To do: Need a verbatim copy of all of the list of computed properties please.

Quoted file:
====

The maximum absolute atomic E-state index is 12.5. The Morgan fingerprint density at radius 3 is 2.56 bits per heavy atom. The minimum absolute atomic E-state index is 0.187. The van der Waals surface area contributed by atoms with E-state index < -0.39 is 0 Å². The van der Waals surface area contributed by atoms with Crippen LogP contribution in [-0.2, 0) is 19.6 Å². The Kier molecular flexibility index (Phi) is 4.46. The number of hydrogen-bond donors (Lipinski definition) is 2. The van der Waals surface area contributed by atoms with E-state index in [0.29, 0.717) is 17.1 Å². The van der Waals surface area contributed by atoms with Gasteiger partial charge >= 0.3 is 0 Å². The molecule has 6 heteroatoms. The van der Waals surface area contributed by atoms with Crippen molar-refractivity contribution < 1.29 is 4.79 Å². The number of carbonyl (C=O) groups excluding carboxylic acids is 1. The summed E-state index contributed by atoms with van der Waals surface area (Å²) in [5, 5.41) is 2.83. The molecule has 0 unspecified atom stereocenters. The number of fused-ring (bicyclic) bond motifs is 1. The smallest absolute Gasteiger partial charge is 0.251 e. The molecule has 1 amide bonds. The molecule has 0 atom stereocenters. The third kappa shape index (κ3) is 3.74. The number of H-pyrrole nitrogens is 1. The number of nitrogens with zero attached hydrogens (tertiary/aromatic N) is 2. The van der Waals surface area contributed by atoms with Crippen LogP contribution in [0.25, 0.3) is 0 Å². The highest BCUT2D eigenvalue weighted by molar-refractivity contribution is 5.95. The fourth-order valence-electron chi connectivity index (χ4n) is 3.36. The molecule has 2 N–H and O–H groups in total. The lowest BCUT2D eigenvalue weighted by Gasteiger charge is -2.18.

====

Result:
The maximum absolute atomic E-state index is 12.5. The Morgan fingerprint density at radius 3 is 2.56 bits per heavy atom. The minimum absolute atomic E-state index is 0.187. The van der Waals surface area contributed by atoms with E-state index < -0.39 is 0 Å². The van der Waals surface area contributed by atoms with Crippen LogP contribution in [-0.2, 0) is 19.6 Å². The Kier molecular flexibility index (Phi) is 4.46. The number of hydrogen-bond donors (Lipinski definition) is 2. The van der Waals surface area contributed by atoms with E-state index in [0.29, 0.717) is 17.1 Å². The van der Waals surface area contributed by atoms with Gasteiger partial charge >= 0.3 is 0 Å². The molecule has 6 heteroatoms. The van der Waals surface area contributed by atoms with Crippen molar-refractivity contribution < 1.29 is 4.79 Å². The number of carbonyl (C=O) groups excluding carboxylic acids is 1. The summed E-state index contributed by atoms with van der Waals surface area (Å²) in [5, 5.41) is 2.83. The molecule has 0 unspecified atom stereocenters. The number of fused-ring (bicyclic) bond motifs is 1. The smallest absolute Gasteiger partial charge is 0.251 e. The molecule has 1 amide bonds. The molecule has 0 atom stereocenters. The third kappa shape index (κ3) is 3.74. The number of H-pyrrole nitrogens is 1. The number of nitrogens with zero attached hydrogens (tertiary/aromatic N) is 2. The van der Waals surface area contributed by atoms with Crippen LogP contribution in [0.25, 0.3) is 0 Å². The highest BCUT2D eigenvalue weighted by molar-refractivity contribution is 5.95. The fourth-order valence-electron chi connectivity index (χ4n) is 3.36. The molecule has 2 N–H and O–H groups in total. The lowest BCUT2D eigenvalue weighted by Gasteiger charge is -2.18.